James McAvoy and Ruth Wilson Join BBC’s His Dark Materials Drama Series
The beloved fantasy epic will be adapted into an eight-part mini-series on the BBC
Hold onto your daemons: Philip Pullman’s epic fantasy His Dark Materials trilogy is getting the prestige TV drama treatment it deserves. James McAvoy, Clarke Peters (Jessica Jones) and Ruth Wilson (The Affair) have signed on to star. The eight part mini-series is being adapted for the BBC by writer Jack Thorne (The Last Panthers, Wonder) and produced by Bad Wolf (The Night Of) and New Line Cinema.
The series is based on Pullman’s trilogy of books: Northern Lights (or The Golden Compass as it’s known to American readers), The Subtle Knife and The Amber Spyglass, a sprawling tale of physics, philosophy and theology featuring witches, animal daemons and armored polar bears. It tells the story of two children, Lyra and Will, who wander through a series of parallel universes. The books have been published in more than forty languages and have sold worldwide close to 17.5 million copies.
Philip Pullman says of the adaptation:
“In recent years we’ve seen how long stories on television, whether adaptations (Game of Thrones) or original (The Sopranos, The Wire), can reach depths of characterisation and heights of suspense by taking the time for events to make their proper impact and for consequences to unravel. And the sheer talent now working in the world of long-form television is formidable. For all those reasons I’m delighted at the prospect of a television version of His Dark Materials.”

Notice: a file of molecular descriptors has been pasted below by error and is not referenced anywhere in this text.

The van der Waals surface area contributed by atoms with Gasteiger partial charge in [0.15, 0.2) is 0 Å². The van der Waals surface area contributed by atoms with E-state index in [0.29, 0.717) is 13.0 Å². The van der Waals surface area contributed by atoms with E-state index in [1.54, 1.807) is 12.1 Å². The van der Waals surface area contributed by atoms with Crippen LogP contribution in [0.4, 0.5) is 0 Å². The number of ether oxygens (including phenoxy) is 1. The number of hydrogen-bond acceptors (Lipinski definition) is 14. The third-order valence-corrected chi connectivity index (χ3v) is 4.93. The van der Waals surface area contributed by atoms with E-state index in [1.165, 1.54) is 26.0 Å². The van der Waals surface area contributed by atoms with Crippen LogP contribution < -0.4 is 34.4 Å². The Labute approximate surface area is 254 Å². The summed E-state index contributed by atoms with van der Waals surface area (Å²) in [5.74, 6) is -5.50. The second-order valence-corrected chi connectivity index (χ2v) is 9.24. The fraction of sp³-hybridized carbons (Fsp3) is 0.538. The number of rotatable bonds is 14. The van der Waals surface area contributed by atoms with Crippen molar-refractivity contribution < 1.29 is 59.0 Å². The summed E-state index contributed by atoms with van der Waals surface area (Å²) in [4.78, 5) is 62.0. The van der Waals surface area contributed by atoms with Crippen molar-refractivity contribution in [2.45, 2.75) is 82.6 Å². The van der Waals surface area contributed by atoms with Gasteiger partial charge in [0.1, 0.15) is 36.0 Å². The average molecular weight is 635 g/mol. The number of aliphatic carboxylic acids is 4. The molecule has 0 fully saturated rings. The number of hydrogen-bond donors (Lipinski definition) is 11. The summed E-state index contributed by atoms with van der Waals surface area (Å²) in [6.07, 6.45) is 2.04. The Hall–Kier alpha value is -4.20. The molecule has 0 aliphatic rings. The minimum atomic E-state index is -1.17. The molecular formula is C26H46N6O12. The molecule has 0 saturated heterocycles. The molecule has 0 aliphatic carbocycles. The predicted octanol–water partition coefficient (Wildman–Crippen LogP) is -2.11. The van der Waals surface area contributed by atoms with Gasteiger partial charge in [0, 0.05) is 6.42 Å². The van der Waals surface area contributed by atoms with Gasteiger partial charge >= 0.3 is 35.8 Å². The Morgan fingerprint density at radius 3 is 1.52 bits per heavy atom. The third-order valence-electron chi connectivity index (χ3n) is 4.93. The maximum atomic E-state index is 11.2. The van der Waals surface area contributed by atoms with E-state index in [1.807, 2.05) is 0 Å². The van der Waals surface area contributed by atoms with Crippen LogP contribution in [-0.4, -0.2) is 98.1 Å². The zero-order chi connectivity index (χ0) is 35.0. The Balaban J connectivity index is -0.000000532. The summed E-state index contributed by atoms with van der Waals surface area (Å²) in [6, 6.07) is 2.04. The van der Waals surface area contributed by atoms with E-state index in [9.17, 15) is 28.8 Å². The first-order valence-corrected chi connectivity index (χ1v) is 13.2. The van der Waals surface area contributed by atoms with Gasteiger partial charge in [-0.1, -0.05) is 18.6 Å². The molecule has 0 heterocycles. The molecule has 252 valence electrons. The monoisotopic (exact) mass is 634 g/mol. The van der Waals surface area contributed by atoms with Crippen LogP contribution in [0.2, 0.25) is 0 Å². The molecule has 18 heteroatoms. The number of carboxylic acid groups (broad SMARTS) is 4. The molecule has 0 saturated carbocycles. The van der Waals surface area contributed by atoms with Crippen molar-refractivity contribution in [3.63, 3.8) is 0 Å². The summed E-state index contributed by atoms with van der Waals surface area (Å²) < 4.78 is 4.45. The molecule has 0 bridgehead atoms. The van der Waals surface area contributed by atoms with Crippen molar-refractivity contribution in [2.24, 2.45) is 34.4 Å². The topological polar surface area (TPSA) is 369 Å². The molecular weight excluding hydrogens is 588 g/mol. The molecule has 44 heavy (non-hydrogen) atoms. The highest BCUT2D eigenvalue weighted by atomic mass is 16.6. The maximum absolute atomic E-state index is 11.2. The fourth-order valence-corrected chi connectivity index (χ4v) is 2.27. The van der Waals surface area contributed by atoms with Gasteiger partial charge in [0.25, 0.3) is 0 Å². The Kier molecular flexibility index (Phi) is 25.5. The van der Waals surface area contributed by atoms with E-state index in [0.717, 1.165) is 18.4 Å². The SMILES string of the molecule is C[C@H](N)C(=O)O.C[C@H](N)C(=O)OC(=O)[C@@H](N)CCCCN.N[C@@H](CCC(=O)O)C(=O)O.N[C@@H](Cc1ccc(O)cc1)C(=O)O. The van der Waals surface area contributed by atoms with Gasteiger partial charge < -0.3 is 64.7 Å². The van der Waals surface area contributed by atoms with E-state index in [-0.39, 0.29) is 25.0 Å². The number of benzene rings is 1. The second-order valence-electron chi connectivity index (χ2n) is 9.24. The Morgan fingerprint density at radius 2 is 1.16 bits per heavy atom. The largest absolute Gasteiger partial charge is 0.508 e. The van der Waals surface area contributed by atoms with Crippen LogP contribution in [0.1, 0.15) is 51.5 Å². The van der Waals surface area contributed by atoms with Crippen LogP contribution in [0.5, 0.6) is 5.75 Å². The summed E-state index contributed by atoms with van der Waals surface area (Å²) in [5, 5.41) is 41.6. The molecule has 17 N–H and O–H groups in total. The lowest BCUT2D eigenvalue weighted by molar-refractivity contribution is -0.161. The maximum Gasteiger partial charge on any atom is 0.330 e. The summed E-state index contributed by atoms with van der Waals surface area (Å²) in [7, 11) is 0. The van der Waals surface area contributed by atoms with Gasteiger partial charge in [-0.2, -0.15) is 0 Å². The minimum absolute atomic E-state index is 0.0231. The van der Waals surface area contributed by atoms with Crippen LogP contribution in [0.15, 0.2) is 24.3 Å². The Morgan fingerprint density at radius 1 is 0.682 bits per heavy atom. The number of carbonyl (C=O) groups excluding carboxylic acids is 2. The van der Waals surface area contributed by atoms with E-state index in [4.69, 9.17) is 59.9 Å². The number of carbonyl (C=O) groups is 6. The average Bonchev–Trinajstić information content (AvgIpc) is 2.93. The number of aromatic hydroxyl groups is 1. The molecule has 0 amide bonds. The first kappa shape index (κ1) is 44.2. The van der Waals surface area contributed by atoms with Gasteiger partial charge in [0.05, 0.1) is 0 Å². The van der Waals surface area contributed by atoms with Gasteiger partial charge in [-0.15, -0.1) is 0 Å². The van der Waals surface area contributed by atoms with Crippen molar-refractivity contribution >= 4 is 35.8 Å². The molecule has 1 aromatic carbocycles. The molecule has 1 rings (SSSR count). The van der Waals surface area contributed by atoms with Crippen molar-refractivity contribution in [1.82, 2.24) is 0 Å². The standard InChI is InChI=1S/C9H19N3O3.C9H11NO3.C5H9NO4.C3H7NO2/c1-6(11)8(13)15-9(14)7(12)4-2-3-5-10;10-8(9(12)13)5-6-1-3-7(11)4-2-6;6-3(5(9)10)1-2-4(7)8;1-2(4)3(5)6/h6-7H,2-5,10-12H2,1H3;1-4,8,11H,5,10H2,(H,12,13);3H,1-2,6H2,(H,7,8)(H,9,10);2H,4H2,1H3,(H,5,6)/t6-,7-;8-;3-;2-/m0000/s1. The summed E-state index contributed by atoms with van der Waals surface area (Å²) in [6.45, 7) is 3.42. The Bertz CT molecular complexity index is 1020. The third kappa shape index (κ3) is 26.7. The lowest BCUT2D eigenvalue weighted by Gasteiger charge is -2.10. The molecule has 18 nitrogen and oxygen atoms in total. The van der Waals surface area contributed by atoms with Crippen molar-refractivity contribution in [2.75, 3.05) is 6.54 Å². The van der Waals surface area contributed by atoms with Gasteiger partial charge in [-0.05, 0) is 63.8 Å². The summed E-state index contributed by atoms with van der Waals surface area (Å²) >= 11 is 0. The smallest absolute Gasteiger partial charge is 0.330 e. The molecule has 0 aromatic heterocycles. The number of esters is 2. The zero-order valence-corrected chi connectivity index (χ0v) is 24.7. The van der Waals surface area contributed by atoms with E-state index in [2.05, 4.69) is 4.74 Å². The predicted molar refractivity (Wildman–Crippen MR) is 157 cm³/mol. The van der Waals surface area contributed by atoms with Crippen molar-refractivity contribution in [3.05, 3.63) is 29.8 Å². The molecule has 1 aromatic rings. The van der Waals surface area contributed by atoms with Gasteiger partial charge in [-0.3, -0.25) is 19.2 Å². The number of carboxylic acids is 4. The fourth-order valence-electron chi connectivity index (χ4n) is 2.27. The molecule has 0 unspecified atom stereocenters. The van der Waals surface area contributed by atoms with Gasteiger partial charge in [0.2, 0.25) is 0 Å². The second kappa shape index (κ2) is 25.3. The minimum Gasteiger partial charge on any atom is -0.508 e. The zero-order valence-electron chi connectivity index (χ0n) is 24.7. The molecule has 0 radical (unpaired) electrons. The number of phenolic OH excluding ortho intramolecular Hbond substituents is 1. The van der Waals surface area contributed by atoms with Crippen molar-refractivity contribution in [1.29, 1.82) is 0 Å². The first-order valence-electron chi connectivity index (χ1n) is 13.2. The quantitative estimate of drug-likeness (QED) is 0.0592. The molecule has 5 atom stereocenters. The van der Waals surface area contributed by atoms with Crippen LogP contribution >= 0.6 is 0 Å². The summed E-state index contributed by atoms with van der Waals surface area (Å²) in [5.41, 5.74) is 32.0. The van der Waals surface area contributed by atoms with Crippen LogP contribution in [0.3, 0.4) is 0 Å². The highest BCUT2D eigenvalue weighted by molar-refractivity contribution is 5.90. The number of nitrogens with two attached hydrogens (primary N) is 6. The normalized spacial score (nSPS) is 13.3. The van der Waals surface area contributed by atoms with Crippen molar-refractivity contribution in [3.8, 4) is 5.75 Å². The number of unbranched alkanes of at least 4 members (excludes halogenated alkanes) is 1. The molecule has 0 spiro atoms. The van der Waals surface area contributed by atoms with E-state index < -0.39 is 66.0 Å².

The series protagonist Lyra Belacqua will be played by Dafne Keen (Logan‘s X-23) with McAvoy playing Lyra’s uncle Lord Asriel and Wilson playing the villainous Mrs. Coulter. Lin-Manuel Miranda was previously announced as explorer Lee Scoresby. Tom Hooper (Les Miserables) is attached to direct.
The series was previously adapted into a feature film, The Golden Compass, in 2007 starring Nicole Kidman and Daniel Craig. It was planned as the first in a film trilogy, but a disappointing box office and middling reviews shut down any chances for a sequel.
(via Deadline, image: SUZANNE CORDEIRO/AFP/Getty Images)
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